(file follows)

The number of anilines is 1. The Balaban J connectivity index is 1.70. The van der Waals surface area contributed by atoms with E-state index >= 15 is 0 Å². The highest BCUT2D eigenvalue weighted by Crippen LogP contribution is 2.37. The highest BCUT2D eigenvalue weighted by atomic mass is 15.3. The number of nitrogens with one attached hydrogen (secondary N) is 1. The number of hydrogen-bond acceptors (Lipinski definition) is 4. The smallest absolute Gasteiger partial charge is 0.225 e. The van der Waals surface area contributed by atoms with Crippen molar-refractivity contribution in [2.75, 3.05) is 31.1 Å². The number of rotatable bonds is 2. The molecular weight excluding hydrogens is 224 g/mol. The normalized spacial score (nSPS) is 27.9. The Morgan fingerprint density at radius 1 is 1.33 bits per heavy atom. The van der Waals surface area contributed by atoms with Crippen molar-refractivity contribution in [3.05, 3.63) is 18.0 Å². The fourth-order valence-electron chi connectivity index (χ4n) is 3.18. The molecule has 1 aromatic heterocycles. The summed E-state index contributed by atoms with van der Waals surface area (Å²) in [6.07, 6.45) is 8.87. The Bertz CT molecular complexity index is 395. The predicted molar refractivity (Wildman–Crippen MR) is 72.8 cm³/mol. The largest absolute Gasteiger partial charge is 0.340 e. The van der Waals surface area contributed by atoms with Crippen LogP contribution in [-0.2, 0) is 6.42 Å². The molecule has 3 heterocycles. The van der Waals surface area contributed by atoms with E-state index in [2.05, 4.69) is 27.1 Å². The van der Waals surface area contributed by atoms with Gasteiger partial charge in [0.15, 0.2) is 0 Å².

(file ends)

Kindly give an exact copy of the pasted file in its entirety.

The number of anilines is 1. The Balaban J connectivity index is 1.70. The van der Waals surface area contributed by atoms with E-state index >= 15 is 0 Å². The highest BCUT2D eigenvalue weighted by Crippen LogP contribution is 2.37. The highest BCUT2D eigenvalue weighted by atomic mass is 15.3. The number of nitrogens with one attached hydrogen (secondary N) is 1. The number of hydrogen-bond acceptors (Lipinski definition) is 4. The smallest absolute Gasteiger partial charge is 0.225 e. The van der Waals surface area contributed by atoms with Crippen molar-refractivity contribution in [2.75, 3.05) is 31.1 Å². The number of rotatable bonds is 2. The molecular weight excluding hydrogens is 224 g/mol. The normalized spacial score (nSPS) is 27.9. The Morgan fingerprint density at radius 1 is 1.33 bits per heavy atom. The van der Waals surface area contributed by atoms with Crippen molar-refractivity contribution in [3.05, 3.63) is 18.0 Å². The fourth-order valence-electron chi connectivity index (χ4n) is 3.18. The molecule has 1 aromatic heterocycles. The summed E-state index contributed by atoms with van der Waals surface area (Å²) in [6.07, 6.45) is 8.87. The Bertz CT molecular complexity index is 395. The predicted molar refractivity (Wildman–Crippen MR) is 72.8 cm³/mol. The largest absolute Gasteiger partial charge is 0.340 e. The van der Waals surface area contributed by atoms with Crippen LogP contribution in [-0.2, 0) is 6.42 Å². The molecule has 3 heterocycles. The van der Waals surface area contributed by atoms with E-state index in [2.05, 4.69) is 27.1 Å². The van der Waals surface area contributed by atoms with Gasteiger partial charge in [0.15, 0.2) is 0 Å².